Asolo Prosecco was born on the mountainous hills surrounding Asolo, often called ‘the town of a hundred horizons’ thanks to its expansive views. It’s an ancient settlement, rich in art and history, recognised as one of the most beautiful villages in Italy. Its vineyards are also internationally recognised for a wine with elegant bubbles, a pleasant freshness and a distinct aromatic profile, making it perfect as an aperitif or to toast special occasions.
Asolo was founded in Roman times and developed considerably in the Middle Ages. In the 14th century, Asolo and its surroundings were annexed and became part of the Serenissima Republic of Venice. It was during this era that the town’s architectural splendour developed and the region established its excellence in viticulture.
Wines from Asolo’s hills were considered to be of the highest quality, and were subsequently taxed a third more than other regions. Today, a glass of Asolo Prosecco is still held in high esteem, carrying a unique heritage, the result of centuries-old traditions, ancient knowledge and a unique terroir.
A precious landscape
In 2021, the region around Asolo was recognised by the UNESCO Man and Biosphere Programme (MAB), and Monte Grappa designated as Biosphere Reserve. The landscape famed for its traditional products, such as Bastardo di Grappa, local cheeses and of course Asolo Prosecco, forms a biological corridor connecting to the Po Valley and the south-eastern alps.
The region earned the award for its leading role in environmental awareness and for measures taken to mitigate air pollution, and conserve biodiversity. It’s a shining example of a local solution to global challenges, and Italy can boast twenty of these splendid examples, including the Po Delta, Monviso, the islands of Tuscany, the Sila and Cilento.
One of a kind
The production area of Asolo Prosecco is located in the province of Treviso, at the foot of Monte Grappa, on the high hills to the west of the Piave, close to the Dolomites and Montello. The grape cultivation area includes Asolo and 17 other municipalities around it. Here, the vineyards mingle with the woods, in a fascinating and fairytale-like hilly scene.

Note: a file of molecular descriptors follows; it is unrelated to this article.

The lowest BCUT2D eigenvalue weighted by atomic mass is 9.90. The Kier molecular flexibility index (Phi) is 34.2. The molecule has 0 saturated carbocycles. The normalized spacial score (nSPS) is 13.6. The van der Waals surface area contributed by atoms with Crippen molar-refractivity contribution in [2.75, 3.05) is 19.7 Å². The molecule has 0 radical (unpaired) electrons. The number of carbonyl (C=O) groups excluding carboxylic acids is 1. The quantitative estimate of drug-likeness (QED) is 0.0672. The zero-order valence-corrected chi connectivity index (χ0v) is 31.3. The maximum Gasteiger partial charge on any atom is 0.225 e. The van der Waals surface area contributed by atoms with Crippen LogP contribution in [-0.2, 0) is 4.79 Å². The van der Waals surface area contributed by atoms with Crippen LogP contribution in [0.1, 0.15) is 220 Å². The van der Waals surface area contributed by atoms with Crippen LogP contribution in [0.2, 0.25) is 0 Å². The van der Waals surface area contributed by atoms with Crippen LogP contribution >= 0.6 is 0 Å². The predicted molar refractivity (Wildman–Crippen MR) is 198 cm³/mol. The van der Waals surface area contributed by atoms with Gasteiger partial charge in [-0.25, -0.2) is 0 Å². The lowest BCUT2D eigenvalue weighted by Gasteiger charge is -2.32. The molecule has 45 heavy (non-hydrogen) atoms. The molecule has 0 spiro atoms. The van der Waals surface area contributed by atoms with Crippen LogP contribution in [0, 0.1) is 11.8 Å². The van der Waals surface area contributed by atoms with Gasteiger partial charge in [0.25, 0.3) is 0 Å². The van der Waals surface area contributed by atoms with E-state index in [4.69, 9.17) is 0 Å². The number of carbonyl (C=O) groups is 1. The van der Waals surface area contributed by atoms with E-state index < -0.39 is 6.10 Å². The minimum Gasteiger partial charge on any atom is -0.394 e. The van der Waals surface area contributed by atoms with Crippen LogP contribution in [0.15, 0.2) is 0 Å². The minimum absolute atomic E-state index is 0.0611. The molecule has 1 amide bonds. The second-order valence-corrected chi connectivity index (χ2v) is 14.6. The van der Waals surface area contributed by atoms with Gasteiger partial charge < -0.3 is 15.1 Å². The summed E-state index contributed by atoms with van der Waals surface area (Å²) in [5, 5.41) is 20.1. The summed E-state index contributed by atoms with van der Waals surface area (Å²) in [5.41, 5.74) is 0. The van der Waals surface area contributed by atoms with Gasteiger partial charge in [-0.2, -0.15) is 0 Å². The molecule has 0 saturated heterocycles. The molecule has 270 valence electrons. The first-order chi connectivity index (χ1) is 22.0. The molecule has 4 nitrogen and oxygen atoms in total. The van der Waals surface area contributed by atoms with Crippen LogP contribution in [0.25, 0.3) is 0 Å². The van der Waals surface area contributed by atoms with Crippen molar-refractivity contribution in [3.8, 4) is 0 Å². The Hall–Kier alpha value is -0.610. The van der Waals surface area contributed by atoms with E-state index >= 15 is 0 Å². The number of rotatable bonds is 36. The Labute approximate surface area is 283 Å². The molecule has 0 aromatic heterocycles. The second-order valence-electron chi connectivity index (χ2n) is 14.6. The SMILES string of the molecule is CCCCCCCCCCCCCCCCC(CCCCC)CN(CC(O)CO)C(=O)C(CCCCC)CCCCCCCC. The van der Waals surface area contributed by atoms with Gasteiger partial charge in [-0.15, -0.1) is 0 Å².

Of the total 43,507 hectares encompassed by the denomination’s municipalities, the vineyards of Asolo Prosecco only make up 6.2% of the total surface area (2,708 ha), underscoring the importance of biodiversity in the area. An extraordinary wealth of vegetation grows here too, thanks to the area’s climate, which uniquely balances the influence of Mediterranean temperatures with breezes from the Adriatic sea and cooler air from the nearby mountains. It is also one of the northernmost areas of the world where olive trees are grown.
Asolo Prosecco is an appellation of heroic viticulture. Growing grapes on the steep terrain of the Asolo hills requires strenuous viticultural efforts, as incredibly inaccessible vineyards can only be worked by hand while offering very limited yields. Tenacious, seasoned pickers select only the best grapes during the back-breaking harvest.
Glera, a vine documented to have been grown in the Treviso area for hundreds of years, is the dominant grape in the region and the main component of Asolo Prosecco. With an extraordinary ability to adapt to the Asolo territory, Glera provides the backbone of character for Asolo Prosecco.
Other ancient local varieties also contribute to the unique flavour profile of Asolo Prosecco, and can make up a maximum of 15% of the final blend. The grapes used are: Bianchetta Trevigiana, which has been mentioned in sixteenth- century documents; Verdiso, which has been documented in the Treviso area since the eighteenth century; Perera, which is mentioned in nineteenth- century texts; and Glera Lunga, an ancient variety of Glera that is naturally lower yielding than the more widely used Glera Tonda, which only saw its autonomous ampelographic identity officially recognised a few years ago.
Wine of character
Thanks to Asolo Prosecco’s strongly identifiable character, its unique terroir, and the care taken by local winemakers’ care to protect the landscape, it was recognised as a DOCG in June 2009. The elegant and refined characteristics that make Asolo Prosecco such an appealing sparkling wine are well known by enthusiasts.
On the nose, you’ll find a floral and fruity bouquet, accompanied by a subtle and refreshing vegetal vein. On the palate, the wine is soft and balanced, with a delicate body, a marked and well-integrated freshness, and dry finish. Citrus notes of lemon and cedar, meet fine and delicate notes of honey, whilst hints of ripe apple and white flowers stand out.
Asolo Prosecco is produced in a variety of styles, but the DOCG was the first, in the great panorama of Prosecco, to introduce the Extra Brut category, particularly representative of Asolo’s elegance and purity. Distinguishable by its complexity and finesse, Asolo Prosecco offers something quite special and memorable.
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